President-elect Donald J. Trump may be the one left holding the bag when the next recession hits because of years of credit expansion.
“He may be the unluckiest man in the world to win this job at this particular time,” Grant Williams, the author the research letter “Things That Make You Go Hmmm” and co-founder of RealVision Television, told Yahoo Finance in the video above.
“Because, we were for a long time, 7 years, without a recession in the US,” he continued. “We are overdue one. And some of the data that’s been coming out in the last couple of quarters suggests that we are very close to one.”
Following the 2008 financial crisis, central bankers unleashed ultra easy monetary policy. One of the efforts involved the Federal Reserve making large-scale purchases of bonds, aka quantitative easing. In the eight years since the crisis, interest rates remain at or near zero, and in some parts of the world they’re negative.
The Fed’s policies were meant to encourage the consumer to spend and thus stimulate the economy.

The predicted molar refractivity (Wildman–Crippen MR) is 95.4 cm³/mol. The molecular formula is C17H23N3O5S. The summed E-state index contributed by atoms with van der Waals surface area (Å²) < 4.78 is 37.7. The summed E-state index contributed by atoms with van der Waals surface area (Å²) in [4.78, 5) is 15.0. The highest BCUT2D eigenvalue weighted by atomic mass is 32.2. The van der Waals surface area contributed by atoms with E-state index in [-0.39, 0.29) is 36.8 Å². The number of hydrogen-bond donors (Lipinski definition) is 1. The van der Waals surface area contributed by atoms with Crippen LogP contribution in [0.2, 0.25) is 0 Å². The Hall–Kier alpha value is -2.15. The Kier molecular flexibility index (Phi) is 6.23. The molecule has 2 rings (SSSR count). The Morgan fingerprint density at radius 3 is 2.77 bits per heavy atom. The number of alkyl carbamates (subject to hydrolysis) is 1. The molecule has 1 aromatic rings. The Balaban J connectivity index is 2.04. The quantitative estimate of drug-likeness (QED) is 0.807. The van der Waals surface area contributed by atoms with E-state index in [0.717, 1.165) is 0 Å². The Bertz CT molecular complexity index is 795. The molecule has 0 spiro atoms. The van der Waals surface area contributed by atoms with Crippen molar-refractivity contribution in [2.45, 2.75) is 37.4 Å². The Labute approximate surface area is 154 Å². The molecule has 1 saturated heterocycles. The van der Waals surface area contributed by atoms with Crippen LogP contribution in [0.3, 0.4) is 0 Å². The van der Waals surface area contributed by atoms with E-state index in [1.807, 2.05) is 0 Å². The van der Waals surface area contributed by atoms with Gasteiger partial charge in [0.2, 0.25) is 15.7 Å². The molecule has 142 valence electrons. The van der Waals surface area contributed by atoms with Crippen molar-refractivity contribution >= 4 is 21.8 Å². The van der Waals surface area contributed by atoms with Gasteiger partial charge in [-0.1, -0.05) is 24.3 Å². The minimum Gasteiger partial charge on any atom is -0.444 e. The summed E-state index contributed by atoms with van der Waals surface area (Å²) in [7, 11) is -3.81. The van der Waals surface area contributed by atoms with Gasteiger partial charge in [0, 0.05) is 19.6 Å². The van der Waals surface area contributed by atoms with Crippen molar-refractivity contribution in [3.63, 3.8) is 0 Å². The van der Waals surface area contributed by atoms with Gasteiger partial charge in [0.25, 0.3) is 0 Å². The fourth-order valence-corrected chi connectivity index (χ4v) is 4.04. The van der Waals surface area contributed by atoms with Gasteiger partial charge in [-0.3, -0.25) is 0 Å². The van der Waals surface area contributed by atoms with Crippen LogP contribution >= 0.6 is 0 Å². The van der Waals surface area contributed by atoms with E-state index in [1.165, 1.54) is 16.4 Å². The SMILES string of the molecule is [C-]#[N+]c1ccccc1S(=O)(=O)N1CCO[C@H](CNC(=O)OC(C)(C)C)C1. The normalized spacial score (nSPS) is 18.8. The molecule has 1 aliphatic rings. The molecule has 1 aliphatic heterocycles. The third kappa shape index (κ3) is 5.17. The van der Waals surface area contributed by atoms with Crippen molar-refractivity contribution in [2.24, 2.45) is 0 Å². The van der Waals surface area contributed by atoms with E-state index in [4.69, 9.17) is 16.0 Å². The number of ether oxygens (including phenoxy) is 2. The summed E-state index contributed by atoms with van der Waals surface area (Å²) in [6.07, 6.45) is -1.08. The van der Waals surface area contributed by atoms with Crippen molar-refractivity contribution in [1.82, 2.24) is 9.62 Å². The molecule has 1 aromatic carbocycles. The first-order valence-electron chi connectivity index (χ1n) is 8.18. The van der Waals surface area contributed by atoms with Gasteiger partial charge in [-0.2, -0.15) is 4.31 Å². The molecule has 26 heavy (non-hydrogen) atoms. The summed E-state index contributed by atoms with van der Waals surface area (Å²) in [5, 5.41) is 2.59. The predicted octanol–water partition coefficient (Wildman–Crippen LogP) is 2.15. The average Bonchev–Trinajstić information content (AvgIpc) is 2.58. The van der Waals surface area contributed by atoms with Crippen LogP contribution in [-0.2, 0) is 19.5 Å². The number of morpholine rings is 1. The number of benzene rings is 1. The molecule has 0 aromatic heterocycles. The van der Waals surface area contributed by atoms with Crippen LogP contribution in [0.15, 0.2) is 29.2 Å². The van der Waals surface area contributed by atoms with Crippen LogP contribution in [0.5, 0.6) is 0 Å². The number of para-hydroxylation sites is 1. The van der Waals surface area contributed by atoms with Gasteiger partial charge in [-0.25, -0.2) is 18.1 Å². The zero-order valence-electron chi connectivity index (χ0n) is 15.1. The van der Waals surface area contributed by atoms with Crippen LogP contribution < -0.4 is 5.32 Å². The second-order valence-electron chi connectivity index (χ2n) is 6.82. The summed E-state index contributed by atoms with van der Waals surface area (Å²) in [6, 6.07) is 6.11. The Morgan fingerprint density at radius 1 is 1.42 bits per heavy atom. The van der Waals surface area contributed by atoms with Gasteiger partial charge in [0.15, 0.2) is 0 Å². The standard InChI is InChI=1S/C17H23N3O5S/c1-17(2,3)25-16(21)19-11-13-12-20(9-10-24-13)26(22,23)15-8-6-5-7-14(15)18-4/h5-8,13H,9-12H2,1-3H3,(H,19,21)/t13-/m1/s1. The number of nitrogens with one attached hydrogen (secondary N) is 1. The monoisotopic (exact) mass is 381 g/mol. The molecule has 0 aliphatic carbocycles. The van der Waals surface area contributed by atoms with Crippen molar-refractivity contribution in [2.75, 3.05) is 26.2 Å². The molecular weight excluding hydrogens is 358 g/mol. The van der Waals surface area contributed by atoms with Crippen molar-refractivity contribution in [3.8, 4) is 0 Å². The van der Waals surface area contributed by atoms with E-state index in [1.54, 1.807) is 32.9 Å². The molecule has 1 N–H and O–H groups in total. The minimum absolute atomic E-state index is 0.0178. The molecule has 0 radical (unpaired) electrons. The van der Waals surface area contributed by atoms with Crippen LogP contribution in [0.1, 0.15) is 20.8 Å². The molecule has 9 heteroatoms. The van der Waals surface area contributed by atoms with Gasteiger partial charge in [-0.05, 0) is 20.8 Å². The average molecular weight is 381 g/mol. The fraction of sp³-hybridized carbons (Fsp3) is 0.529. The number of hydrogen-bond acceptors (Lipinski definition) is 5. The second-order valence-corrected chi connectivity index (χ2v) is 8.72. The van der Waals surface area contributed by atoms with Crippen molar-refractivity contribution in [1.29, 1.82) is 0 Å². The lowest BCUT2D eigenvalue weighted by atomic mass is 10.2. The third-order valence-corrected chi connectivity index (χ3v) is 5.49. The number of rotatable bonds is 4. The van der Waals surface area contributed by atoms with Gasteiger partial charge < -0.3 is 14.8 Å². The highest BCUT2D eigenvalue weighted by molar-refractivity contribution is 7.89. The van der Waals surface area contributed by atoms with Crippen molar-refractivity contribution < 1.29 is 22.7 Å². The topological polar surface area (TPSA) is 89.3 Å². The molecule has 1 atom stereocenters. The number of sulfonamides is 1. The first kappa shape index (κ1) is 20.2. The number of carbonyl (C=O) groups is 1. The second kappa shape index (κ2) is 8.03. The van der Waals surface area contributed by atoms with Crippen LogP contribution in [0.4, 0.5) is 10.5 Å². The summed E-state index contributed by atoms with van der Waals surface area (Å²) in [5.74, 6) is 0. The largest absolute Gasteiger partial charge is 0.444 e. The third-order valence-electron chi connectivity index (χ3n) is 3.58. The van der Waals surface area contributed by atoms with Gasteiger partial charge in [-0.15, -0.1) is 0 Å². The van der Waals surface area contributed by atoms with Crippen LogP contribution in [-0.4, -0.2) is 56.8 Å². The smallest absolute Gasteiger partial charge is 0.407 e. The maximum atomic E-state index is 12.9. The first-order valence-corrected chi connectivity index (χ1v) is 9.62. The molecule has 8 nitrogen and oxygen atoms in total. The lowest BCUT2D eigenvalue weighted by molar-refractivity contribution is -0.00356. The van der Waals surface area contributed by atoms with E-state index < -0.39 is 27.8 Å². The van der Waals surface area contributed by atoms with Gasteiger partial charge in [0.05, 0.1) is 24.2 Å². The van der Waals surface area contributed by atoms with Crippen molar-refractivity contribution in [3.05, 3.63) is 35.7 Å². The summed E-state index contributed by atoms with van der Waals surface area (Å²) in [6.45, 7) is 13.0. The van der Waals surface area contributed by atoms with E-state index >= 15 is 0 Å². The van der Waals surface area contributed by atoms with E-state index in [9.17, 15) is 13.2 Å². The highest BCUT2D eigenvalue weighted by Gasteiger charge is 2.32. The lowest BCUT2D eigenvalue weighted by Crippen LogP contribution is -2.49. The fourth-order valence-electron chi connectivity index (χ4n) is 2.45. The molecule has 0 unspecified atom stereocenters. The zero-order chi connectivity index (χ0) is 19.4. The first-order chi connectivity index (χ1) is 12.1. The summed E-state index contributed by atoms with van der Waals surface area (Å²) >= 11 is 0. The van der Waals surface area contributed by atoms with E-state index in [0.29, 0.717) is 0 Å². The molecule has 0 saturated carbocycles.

“It seems to me at the grassroots the consumer is not doing too well. As goes consumption, so goes the US economy. I think [Trump] definitely needs to be weary of this.”
Williams told Yahoo Finance that if Trump is aggressively stimulatory and we get some reflation “maybe he can hold it off.”
Even though Trump led the Republicans in a sweep of Congress, putting the party in control of both the House and the Senate, it will take a while for policies to materialize.
“Even though he has control of the House, control of Congress. It takes a while to get these things through. I would be surprised if, with the exception of a few token projects, they get anything up and running until the end of 2017,” he said, adding, “Realistically, people jumping in day one to buy copper, for example, up 6% because of this is a little too premature I think there’s too much uncertainty around this to place all of your bets right now.”
On election night, as it became clear that Trump would win, Dow Jones Industrial futures dropped 5%. Overnight, those futures roared back to finish the day up 6%. Investors seem to interpret a Trump presidency as a positive for the market.
Williams expects that there will be volatility.
“Any market that goes down 5% and up 6% on the same news is inherently unstable.”
Julia La Roche is a finance reporter at Yahoo Finance.